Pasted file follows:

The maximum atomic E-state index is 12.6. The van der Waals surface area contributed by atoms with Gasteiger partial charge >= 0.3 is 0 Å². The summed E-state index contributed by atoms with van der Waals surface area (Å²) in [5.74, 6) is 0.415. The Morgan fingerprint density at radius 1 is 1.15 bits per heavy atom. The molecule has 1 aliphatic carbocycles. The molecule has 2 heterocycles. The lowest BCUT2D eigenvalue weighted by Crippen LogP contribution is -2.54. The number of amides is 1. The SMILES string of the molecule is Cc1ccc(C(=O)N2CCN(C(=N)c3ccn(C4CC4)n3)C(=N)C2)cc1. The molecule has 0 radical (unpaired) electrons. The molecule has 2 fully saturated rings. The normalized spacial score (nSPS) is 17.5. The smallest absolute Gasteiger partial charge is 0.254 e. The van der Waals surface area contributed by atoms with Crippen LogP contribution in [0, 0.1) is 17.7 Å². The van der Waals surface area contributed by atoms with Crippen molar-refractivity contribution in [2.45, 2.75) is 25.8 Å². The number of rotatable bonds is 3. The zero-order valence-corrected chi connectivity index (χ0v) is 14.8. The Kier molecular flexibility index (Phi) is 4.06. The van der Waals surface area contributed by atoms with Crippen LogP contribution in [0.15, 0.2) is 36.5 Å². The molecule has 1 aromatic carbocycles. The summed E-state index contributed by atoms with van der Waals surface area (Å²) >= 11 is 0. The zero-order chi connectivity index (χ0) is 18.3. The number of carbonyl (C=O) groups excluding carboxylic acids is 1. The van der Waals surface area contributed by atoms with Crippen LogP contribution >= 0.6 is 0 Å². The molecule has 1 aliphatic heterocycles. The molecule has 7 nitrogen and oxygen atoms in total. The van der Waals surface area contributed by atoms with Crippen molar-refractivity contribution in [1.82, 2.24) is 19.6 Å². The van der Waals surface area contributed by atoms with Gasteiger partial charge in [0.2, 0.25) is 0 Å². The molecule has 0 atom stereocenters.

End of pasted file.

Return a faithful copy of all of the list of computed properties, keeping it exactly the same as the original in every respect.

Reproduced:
The maximum atomic E-state index is 12.6. The van der Waals surface area contributed by atoms with Gasteiger partial charge >= 0.3 is 0 Å². The summed E-state index contributed by atoms with van der Waals surface area (Å²) in [5.74, 6) is 0.415. The Morgan fingerprint density at radius 1 is 1.15 bits per heavy atom. The molecule has 1 aliphatic carbocycles. The molecule has 2 heterocycles. The lowest BCUT2D eigenvalue weighted by Crippen LogP contribution is -2.54. The number of amides is 1. The SMILES string of the molecule is Cc1ccc(C(=O)N2CCN(C(=N)c3ccn(C4CC4)n3)C(=N)C2)cc1. The molecule has 0 radical (unpaired) electrons. The molecule has 2 fully saturated rings. The normalized spacial score (nSPS) is 17.5. The smallest absolute Gasteiger partial charge is 0.254 e. The van der Waals surface area contributed by atoms with Crippen LogP contribution in [0, 0.1) is 17.7 Å². The van der Waals surface area contributed by atoms with Crippen molar-refractivity contribution in [2.45, 2.75) is 25.8 Å². The number of rotatable bonds is 3. The zero-order valence-corrected chi connectivity index (χ0v) is 14.8. The Kier molecular flexibility index (Phi) is 4.06. The van der Waals surface area contributed by atoms with Crippen LogP contribution in [0.15, 0.2) is 36.5 Å². The molecule has 1 aromatic carbocycles. The summed E-state index contributed by atoms with van der Waals surface area (Å²) >= 11 is 0. The zero-order chi connectivity index (χ0) is 18.3. The number of carbonyl (C=O) groups excluding carboxylic acids is 1. The van der Waals surface area contributed by atoms with Crippen LogP contribution >= 0.6 is 0 Å². The molecule has 1 aliphatic heterocycles. The molecule has 7 nitrogen and oxygen atoms in total. The van der Waals surface area contributed by atoms with Crippen molar-refractivity contribution in [1.82, 2.24) is 19.6 Å². The van der Waals surface area contributed by atoms with Gasteiger partial charge in [0.2, 0.25) is 0 Å². The molecule has 0 atom stereocenters.